You’re sitting there watching television, and it seems every other commercial is for a prescription medication — often one for depression. The antidepressant ads frequently feature a serious physician extolling the virtues of turning your life around with a daily pill.
That’s because the field is extraordinarily lucrative in the U.S. The antidepressant market was valued at $13.7 billion in 2018 and is expected to reach $15.9 billion by 2025, according to BrandEssence Market Research, an industry consultancy. By comparison, sales in China — with a population more than four times that of the U.S. — were estimated to be a mere $8.5 billion last year.
One reason this number is so low is that the Chinese do not face a bombardment of ads on TV and other media. In China, drug companies are only allowed to advertise in medical journals — effectively reaching only physicians.
Yet the Chinese are beginning to talk more about mental-health disorders, including depression. The opening-up has been “significant,” according to Fang Wang of the University of Surrey in England. This means that, while there hasn’t been an explosion in ads, there has been a blossoming of the conversation over these disorders.
Still image from a U.S. television commercial for the Eli Lilly prescription drug Cymbalta.
This is a big change from decades ago, when depression and related mental-health disorders were often marginalized or stigmatized in China. Yet “significant change in the Chinese discussion of depression and the use of antidepressants has taken place in the last ten years,” Fang and colleague Robert Geyer argue in the latest issue of China Quarterly, a peer-reviewed journal.
Yet China is developing so rapidly that it has been hard for regulators to keep up. This columnist visited a dozen pharmacies in the Chaoyang area of Beijing and found you could buy escitalopram — whose trade name, under Allergan PLC’s AGN, -0.05% manufacture, is Lexapro — over the counter in about half the stores. In a few, other antidepressants were available without a prescription. (Fluoxetine — marketed by Eli Lilly & Co. LLY, +2.19% as Prozac — was not available at any, though you can get it at most Beijing hospitals.)
But they are not widely consumed in China.
Numbers on Chinese pharmaceutical usage are notoriously hard to come by. But the little data we have suggest that, despite the evolution Wang mentioned, the disorder remains significantly underrecognized and undertreated. A World Health Survey conducted in 2003 showed that only 1% of people with symptoms of depression had been treated in China. By comparison, 35% of Americans with depression were treated.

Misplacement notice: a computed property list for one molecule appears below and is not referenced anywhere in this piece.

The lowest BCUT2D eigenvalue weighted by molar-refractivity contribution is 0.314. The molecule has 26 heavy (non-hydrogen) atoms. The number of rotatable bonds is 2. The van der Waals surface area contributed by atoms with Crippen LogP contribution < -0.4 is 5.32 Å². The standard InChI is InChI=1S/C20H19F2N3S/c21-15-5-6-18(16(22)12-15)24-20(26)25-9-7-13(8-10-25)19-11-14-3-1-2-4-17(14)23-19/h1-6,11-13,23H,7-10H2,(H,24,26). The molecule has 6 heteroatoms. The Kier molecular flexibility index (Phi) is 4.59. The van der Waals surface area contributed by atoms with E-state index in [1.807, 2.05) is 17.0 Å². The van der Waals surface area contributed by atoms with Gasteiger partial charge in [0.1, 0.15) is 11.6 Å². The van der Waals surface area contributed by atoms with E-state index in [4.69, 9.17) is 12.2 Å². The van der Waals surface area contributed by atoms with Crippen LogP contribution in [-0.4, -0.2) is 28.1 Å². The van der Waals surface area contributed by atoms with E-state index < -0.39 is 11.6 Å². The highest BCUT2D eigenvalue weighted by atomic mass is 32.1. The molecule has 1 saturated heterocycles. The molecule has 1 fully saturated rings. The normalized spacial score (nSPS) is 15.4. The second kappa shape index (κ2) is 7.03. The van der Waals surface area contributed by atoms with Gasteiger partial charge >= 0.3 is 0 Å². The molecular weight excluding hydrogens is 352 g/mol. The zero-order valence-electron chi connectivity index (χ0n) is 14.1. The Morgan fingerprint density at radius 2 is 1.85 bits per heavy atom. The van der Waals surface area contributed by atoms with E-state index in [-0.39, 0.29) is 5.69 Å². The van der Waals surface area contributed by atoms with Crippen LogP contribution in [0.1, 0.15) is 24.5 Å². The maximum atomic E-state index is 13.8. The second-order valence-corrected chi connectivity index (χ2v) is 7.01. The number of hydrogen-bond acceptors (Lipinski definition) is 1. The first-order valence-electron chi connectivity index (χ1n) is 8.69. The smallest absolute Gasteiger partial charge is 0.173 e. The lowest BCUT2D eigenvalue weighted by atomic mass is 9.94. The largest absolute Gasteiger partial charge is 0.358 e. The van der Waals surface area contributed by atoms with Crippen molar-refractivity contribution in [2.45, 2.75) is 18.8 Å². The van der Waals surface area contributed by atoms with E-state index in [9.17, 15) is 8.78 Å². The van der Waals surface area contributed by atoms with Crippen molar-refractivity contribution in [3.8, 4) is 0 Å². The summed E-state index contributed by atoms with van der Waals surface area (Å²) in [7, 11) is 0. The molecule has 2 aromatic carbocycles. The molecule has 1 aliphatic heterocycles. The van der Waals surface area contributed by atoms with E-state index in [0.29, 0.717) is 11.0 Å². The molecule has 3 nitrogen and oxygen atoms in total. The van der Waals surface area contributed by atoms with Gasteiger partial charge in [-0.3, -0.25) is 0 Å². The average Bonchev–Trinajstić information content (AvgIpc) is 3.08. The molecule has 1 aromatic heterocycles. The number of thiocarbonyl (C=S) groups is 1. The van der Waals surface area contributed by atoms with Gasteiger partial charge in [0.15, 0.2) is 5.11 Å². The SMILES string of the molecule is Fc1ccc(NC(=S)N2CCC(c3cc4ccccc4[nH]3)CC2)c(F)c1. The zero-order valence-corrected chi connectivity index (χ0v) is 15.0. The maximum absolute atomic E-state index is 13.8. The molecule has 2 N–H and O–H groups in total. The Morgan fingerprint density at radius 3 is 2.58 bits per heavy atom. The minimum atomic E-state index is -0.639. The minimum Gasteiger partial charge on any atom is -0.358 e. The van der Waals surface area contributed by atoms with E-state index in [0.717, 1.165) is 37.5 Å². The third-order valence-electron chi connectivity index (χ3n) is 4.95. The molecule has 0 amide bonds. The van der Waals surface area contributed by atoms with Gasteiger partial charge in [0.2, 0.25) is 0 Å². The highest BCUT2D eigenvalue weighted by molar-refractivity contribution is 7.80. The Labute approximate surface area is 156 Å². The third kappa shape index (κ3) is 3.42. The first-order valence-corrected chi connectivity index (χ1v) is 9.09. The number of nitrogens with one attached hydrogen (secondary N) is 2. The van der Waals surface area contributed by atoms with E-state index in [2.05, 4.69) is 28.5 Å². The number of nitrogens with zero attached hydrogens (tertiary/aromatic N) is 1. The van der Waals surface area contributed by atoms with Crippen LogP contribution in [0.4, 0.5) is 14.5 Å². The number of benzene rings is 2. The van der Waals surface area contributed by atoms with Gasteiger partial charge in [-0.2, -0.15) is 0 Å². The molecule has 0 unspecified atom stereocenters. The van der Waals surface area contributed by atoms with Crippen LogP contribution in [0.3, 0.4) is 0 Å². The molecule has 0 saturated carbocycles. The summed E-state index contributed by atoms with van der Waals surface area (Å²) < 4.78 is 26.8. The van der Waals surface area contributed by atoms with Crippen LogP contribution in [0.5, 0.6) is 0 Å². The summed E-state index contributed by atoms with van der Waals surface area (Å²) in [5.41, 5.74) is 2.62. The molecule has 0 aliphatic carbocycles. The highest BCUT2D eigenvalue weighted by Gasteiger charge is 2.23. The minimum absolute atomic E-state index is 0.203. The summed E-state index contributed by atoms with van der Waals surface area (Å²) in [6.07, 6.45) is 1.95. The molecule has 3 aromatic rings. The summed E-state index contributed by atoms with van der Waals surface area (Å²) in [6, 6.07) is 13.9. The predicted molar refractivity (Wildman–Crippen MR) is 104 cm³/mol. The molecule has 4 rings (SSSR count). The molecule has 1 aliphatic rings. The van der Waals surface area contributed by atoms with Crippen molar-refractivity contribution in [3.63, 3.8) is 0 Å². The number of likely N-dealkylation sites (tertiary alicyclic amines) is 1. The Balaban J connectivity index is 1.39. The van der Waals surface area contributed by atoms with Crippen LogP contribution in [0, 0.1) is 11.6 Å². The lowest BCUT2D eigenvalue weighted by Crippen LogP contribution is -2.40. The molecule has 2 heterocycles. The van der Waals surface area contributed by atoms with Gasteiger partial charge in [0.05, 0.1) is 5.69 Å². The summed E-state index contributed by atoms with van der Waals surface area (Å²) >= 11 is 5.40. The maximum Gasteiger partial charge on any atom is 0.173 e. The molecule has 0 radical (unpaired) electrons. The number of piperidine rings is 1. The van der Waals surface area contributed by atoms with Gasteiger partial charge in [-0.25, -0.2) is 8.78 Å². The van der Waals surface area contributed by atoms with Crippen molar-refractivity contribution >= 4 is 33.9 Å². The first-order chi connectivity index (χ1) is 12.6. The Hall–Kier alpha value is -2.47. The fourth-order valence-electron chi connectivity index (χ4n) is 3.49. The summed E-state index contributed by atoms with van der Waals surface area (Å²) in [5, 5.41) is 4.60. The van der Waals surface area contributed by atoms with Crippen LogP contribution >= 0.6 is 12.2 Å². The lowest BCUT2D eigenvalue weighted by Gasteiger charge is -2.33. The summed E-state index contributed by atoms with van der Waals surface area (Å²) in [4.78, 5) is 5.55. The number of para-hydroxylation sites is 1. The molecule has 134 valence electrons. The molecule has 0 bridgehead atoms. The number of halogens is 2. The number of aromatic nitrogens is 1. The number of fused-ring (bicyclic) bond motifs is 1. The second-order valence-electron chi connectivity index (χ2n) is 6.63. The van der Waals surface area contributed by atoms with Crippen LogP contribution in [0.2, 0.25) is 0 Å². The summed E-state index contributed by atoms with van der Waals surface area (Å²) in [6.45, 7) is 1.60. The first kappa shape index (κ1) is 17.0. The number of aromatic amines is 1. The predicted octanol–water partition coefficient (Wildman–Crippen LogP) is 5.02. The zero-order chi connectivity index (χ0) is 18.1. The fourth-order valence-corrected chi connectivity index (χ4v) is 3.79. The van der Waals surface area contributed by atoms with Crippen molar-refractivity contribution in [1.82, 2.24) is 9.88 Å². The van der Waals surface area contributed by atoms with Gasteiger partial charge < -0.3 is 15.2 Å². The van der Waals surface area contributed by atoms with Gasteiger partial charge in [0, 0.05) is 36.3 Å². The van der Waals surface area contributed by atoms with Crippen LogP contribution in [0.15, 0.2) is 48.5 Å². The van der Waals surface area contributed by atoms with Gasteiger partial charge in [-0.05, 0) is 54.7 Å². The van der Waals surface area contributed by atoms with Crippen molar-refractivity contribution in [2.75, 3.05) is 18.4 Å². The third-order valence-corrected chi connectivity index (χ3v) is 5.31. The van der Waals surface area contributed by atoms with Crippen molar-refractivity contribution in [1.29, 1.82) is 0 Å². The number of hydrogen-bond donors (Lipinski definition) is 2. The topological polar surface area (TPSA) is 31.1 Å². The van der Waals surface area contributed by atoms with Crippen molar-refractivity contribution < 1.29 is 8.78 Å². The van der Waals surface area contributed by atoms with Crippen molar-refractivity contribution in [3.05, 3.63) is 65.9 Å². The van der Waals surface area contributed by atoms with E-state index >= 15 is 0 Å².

A more recent study has found that in urban primary-care settings in China, only 3% of elderly citizens with major depressive disorders received treatment by a mental-health-care provider. Less than 1% were treated with an antidepressant, the study found.
The shocking aspect is that these numbers are actual improvements. One can only imagine the droves of people who suffered in silence during the Cultural Revolution period, when China banished physicians to the countryside and employed poorly trained “barefoot doctors.”
China faces enormous public-health challenges. Its diabetes and obesity rates, for instance, are skyrocketing, and its population is aging at an alarming rate, which will put pressure on an already stressed system.
But mental disorders may be the quietest public-health problem in the country of 1.4 billion, with millions suffering needlessly. The government and public-health experts can foster the still-nascent opening-up that Wang mentioned by encouraging discussion and reducing the stigma surrounding depression.
Doctors, meanwhile, should increase routine screening of depression, anxiety and related mental-health disorders. Studies have shown that a health-care provider’s mere casual inquiry at an office visit can uncover emotional disorders that patients either didn’t know they had or were ashamed to talk about.
And Western drug companies will be more than happy to meet the demands of this enormous potential market.
Tanner Brown is a contributor to MarketWatch and Barron’s and producer of the Caixin-Sinica Business Brief podcast.